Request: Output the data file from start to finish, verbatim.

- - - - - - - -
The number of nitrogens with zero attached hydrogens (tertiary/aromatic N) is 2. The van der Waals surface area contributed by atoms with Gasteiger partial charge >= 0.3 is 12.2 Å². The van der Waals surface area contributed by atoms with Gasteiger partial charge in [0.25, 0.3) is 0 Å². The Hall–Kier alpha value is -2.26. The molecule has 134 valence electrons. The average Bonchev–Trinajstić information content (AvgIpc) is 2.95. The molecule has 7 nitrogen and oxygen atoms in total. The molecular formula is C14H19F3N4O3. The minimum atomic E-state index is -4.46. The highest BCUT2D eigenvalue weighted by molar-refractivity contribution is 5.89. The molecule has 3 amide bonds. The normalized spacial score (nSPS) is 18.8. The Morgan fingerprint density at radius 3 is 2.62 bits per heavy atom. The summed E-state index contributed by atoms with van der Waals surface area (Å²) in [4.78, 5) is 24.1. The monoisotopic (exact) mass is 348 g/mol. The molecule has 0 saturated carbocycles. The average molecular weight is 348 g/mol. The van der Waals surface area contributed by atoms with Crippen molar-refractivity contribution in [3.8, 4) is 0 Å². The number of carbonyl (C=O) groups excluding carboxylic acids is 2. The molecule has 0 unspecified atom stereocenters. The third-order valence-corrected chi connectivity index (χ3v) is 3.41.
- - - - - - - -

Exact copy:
The number of nitrogens with zero attached hydrogens (tertiary/aromatic N) is 2. The van der Waals surface area contributed by atoms with Gasteiger partial charge >= 0.3 is 12.2 Å². The van der Waals surface area contributed by atoms with Gasteiger partial charge in [0.25, 0.3) is 0 Å². The Hall–Kier alpha value is -2.26. The molecule has 134 valence electrons. The average Bonchev–Trinajstić information content (AvgIpc) is 2.95. The molecule has 7 nitrogen and oxygen atoms in total. The molecular formula is C14H19F3N4O3. The minimum atomic E-state index is -4.46. The highest BCUT2D eigenvalue weighted by molar-refractivity contribution is 5.89. The molecule has 3 amide bonds. The normalized spacial score (nSPS) is 18.8. The Morgan fingerprint density at radius 3 is 2.62 bits per heavy atom. The summed E-state index contributed by atoms with van der Waals surface area (Å²) in [4.78, 5) is 24.1. The monoisotopic (exact) mass is 348 g/mol. The molecule has 0 saturated carbocycles. The average molecular weight is 348 g/mol. The van der Waals surface area contributed by atoms with Crippen molar-refractivity contribution in [3.8, 4) is 0 Å². The number of carbonyl (C=O) groups excluding carboxylic acids is 2. The molecule has 0 unspecified atom stereocenters. The third-order valence-corrected chi connectivity index (χ3v) is 3.41.